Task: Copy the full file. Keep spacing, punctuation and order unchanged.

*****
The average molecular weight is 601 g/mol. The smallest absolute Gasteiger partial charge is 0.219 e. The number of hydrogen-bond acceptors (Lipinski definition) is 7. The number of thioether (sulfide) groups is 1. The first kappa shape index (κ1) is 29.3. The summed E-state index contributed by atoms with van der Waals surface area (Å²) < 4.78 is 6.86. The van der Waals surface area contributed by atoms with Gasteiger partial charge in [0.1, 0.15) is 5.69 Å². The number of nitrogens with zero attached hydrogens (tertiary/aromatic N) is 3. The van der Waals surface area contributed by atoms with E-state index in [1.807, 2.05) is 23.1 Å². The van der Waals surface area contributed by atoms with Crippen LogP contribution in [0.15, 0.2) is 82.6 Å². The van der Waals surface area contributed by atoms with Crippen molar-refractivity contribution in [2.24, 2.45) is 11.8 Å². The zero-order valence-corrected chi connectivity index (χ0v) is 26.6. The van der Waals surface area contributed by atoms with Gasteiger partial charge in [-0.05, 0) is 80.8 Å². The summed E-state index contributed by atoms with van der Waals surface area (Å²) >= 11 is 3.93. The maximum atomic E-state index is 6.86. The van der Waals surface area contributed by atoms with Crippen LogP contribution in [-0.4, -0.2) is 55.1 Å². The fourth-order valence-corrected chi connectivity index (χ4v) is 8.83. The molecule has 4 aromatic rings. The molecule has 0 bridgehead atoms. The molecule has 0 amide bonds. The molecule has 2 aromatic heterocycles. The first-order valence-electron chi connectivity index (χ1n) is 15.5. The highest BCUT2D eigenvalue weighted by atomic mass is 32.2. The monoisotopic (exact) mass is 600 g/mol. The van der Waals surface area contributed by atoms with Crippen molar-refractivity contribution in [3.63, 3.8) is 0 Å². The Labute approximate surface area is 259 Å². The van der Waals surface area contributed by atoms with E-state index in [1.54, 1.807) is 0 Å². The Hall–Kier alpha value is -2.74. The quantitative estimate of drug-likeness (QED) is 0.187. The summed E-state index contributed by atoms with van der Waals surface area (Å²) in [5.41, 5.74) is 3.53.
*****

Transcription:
The average molecular weight is 601 g/mol. The smallest absolute Gasteiger partial charge is 0.219 e. The number of hydrogen-bond acceptors (Lipinski definition) is 7. The number of thioether (sulfide) groups is 1. The first kappa shape index (κ1) is 29.3. The summed E-state index contributed by atoms with van der Waals surface area (Å²) < 4.78 is 6.86. The van der Waals surface area contributed by atoms with Gasteiger partial charge in [0.1, 0.15) is 5.69 Å². The number of nitrogens with zero attached hydrogens (tertiary/aromatic N) is 3. The van der Waals surface area contributed by atoms with E-state index in [1.807, 2.05) is 23.1 Å². The van der Waals surface area contributed by atoms with Crippen LogP contribution in [0.15, 0.2) is 82.6 Å². The van der Waals surface area contributed by atoms with Crippen molar-refractivity contribution in [2.24, 2.45) is 11.8 Å². The zero-order valence-corrected chi connectivity index (χ0v) is 26.6. The van der Waals surface area contributed by atoms with Gasteiger partial charge in [-0.05, 0) is 80.8 Å². The summed E-state index contributed by atoms with van der Waals surface area (Å²) >= 11 is 3.93. The maximum atomic E-state index is 6.86. The van der Waals surface area contributed by atoms with Crippen LogP contribution in [-0.4, -0.2) is 55.1 Å². The fourth-order valence-corrected chi connectivity index (χ4v) is 8.83. The molecule has 4 aromatic rings. The molecule has 0 bridgehead atoms. The molecule has 0 amide bonds. The molecule has 2 aromatic heterocycles. The first-order valence-electron chi connectivity index (χ1n) is 15.5. The highest BCUT2D eigenvalue weighted by atomic mass is 32.2. The monoisotopic (exact) mass is 600 g/mol. The van der Waals surface area contributed by atoms with Crippen molar-refractivity contribution in [3.63, 3.8) is 0 Å². The Labute approximate surface area is 259 Å². The van der Waals surface area contributed by atoms with E-state index in [1.54, 1.807) is 0 Å². The Hall–Kier alpha value is -2.74. The quantitative estimate of drug-likeness (QED) is 0.187. The summed E-state index contributed by atoms with van der Waals surface area (Å²) in [5.41, 5.74) is 3.53.